It’s hard being the caregiver to a dementia patient.
As a professional caregiver you have an advantage: You are not emotionally involved in your patient’s life or distressed by their loss of awareness. You also have the opportunity to learn from multiple cases, unlike most family members. This will give you experience you can use to be a reassuring and positive presence for both the patient and family.
Still, it can be distressing for both you and your client when they are unable to remember important things or communicate effectively. Dementia can also cause mood swings and difficult behavioral issues.
You’ll need patience, understanding and persistence to minimize frustration, improve understanding and compliance, and effectively provide compassionate care.
Here are some strategies that can help you be an effective communicator:
Create a positive communication experience.
Your patient may be confused and disoriented, but they can still be surprisingly sensitive to stress and emotion. Use a pleasant voice and gentle physical contact to provide a soothing tone and improve receptivity to your message.
Begin by always using their name, and if necessary remind them of your name and what your role and purpose are for being there.
If they are seated or lying down, bring your face to their level and make eye contact if possible. You may be the first person to do so that day, and that can really improve their attention and mood.
Limit environmental distractions.
Help them focus on you. Limiting distractions and minimizing noise can go a long way to gaining and maintaining their attention. Don’t try to compete with the TV or radio—turn them down or even off while you talk.
Busy environments can interfere with your interaction, so shut the door and draw blinds and curtains if possible, or at least position yourself so the patient is turned away from distracting noises and movement.
Speak more clearly, not more loudly.
Of course, speak loudly enough to be heard if the patient has a hearing deficit. But beyond that, lowering your voice can be an effective way to make them focus on you. No one likes to be shouted at.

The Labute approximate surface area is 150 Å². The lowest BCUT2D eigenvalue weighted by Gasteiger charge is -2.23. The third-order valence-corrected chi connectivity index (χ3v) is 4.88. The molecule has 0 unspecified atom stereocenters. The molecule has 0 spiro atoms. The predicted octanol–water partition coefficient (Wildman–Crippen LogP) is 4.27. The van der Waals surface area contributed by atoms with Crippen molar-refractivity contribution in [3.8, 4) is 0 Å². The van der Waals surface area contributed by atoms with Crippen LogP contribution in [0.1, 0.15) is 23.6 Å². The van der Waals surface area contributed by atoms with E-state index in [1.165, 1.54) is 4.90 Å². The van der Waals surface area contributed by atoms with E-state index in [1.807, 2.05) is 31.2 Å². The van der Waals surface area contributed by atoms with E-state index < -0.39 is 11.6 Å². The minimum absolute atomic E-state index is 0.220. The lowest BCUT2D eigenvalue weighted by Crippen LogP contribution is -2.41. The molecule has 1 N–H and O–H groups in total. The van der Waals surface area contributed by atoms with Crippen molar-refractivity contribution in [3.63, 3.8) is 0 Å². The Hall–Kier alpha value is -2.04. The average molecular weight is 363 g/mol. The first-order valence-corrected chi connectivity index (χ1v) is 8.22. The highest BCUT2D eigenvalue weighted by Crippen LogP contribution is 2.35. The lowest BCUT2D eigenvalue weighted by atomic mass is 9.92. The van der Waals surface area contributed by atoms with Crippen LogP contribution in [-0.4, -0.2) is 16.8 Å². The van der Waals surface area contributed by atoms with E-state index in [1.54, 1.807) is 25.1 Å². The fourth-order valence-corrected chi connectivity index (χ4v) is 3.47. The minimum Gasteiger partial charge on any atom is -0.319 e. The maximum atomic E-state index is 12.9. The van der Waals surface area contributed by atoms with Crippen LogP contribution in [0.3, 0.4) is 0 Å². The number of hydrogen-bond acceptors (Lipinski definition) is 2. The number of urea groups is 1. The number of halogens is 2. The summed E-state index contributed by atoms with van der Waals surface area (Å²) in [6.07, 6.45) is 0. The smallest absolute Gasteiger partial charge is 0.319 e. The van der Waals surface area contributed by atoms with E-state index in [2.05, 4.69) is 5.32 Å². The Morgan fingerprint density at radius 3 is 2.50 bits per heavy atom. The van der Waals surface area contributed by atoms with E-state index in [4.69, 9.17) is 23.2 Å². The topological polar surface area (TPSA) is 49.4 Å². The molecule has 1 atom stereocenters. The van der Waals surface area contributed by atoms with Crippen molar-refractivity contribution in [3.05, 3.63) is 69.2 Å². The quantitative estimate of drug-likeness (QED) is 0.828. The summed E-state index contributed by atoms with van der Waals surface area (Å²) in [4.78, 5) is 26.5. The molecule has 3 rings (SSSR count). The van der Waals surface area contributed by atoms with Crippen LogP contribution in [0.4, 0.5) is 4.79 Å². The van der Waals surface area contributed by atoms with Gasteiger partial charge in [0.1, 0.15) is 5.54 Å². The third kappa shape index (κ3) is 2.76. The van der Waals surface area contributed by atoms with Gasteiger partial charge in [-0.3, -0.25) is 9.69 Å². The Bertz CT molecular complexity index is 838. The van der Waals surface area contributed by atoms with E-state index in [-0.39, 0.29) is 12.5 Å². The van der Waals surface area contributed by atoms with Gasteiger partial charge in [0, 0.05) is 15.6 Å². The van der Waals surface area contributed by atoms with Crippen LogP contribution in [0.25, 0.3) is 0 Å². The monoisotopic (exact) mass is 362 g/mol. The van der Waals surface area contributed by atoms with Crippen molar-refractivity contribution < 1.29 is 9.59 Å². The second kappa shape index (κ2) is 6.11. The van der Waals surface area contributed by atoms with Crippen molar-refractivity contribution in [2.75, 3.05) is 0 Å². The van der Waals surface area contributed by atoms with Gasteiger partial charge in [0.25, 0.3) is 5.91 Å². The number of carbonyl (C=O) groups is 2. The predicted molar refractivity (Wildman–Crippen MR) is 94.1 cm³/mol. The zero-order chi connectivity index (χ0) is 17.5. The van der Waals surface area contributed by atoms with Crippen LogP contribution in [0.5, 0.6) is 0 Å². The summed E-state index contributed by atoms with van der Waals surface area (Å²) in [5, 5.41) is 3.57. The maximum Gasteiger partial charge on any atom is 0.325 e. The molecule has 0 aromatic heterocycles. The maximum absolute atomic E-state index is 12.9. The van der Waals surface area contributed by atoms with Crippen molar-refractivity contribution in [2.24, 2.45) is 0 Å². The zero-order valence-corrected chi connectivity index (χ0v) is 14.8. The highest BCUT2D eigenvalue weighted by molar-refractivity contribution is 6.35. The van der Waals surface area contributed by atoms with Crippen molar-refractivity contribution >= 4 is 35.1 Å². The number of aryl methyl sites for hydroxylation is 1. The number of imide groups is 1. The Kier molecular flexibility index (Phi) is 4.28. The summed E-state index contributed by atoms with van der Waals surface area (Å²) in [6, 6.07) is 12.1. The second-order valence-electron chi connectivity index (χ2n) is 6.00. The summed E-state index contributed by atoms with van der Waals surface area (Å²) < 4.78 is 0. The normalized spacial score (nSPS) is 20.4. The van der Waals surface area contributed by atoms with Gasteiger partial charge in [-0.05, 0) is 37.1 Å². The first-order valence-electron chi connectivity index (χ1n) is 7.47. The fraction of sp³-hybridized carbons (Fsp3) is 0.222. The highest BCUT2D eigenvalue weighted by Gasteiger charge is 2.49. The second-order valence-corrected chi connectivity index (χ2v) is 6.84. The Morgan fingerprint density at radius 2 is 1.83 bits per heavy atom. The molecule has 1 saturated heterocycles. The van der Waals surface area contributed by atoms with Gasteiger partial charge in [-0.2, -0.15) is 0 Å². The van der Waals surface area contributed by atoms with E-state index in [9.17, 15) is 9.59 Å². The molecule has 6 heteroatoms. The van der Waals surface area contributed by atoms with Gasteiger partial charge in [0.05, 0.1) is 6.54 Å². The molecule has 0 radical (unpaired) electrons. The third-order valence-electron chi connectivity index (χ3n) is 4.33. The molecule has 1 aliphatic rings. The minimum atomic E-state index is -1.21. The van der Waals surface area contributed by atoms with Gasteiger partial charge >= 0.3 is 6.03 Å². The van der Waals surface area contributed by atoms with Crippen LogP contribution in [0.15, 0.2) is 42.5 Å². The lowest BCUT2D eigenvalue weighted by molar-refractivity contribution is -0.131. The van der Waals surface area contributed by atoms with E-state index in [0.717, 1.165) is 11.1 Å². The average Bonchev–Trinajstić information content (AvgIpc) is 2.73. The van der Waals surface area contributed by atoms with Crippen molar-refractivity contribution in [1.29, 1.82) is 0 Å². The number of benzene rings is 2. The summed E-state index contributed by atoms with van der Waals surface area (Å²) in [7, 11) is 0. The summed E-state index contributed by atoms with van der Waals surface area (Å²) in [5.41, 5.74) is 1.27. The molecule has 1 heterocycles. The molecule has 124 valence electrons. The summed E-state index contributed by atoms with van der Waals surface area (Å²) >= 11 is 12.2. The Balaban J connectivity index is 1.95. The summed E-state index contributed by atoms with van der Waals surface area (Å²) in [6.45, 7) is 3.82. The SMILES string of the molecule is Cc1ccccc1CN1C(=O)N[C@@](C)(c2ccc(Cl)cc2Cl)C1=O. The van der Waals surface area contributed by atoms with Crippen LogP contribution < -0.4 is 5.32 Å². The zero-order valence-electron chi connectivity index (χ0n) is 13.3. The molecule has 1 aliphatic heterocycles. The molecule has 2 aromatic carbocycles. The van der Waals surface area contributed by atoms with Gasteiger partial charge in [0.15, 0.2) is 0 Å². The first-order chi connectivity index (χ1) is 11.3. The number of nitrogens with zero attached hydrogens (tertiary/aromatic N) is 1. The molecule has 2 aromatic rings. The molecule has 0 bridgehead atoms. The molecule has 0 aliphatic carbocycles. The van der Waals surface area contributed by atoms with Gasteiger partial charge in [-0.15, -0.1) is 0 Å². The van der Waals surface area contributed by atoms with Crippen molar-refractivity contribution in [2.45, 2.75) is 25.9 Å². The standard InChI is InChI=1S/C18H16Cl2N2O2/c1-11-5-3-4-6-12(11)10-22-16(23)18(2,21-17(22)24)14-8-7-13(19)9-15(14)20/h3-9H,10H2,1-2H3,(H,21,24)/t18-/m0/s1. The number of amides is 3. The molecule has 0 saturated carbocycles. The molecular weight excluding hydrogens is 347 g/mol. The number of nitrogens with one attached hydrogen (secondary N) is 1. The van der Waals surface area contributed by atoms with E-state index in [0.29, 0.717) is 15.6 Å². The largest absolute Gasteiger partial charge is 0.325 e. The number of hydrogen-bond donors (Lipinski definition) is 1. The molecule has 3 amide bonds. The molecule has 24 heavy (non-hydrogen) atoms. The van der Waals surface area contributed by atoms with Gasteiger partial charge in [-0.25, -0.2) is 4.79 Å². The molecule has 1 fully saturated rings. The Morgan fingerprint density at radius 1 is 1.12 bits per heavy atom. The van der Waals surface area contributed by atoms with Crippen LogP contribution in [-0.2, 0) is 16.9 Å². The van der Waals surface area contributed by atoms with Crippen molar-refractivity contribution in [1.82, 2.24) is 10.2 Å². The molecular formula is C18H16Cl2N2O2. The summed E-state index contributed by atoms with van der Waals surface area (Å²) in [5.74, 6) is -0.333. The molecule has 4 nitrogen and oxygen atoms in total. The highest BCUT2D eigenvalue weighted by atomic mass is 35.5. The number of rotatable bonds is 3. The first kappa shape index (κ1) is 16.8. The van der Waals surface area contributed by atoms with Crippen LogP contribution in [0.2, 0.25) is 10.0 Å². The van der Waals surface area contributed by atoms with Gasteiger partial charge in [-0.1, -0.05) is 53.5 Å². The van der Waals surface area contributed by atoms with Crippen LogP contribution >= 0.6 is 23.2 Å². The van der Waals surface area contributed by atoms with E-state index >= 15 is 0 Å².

If the patient doesn’t understand, try not to raise your voice. Instead, wait a second or two to give them more time to process what they heard, then repeat what you said.
Be consistent. If you say the same thing twice, they’ll have another chance to understand what they missed the first time. Then if that doesn’t work, rephrase the message.
When you speak about other people, use their names again, not “he” or “she.” This will help their comprehension.
Keep it simple and break it down.
Any questions you ask should have simple “yes” or “no” answers. Break down complex plans into a simpler parts, and get their confirmation each step of the way.
If they get confused, back up to the last thing they agreed upon, and resume from there. If they have trouble comprehending a particular step, give them a visual cue, such as showing them their coat, fork and spoon, etc.
Empower your patient and improve their self-esteem.
Each patient is different. Some like to try to do things themselves, so be ready to help but let them take pride in what they can accomplish on their own.
Others are more passive or easily frustrated and you’ll need to encourage them. Compliment them on their successes, no matter how small.
Work with their strengths.
While the dementia patient may not recall what they did that morning, they’ll likely have clear memories to share from their youth. You’ll be amazed at the stories they have to tell.
You can turn that into a motivator: encourage them to cooperate with their care by promising them an opportunity to share their stories. This may improve their mood and foster cooperation with your requests—a win-win.
Bottom line: Couple your professional skills with a human touch to improve your dementia patients’ lives.
Next month we’ll discuss common dementia-associated behaviors and effective responses.
Contact us today for more information.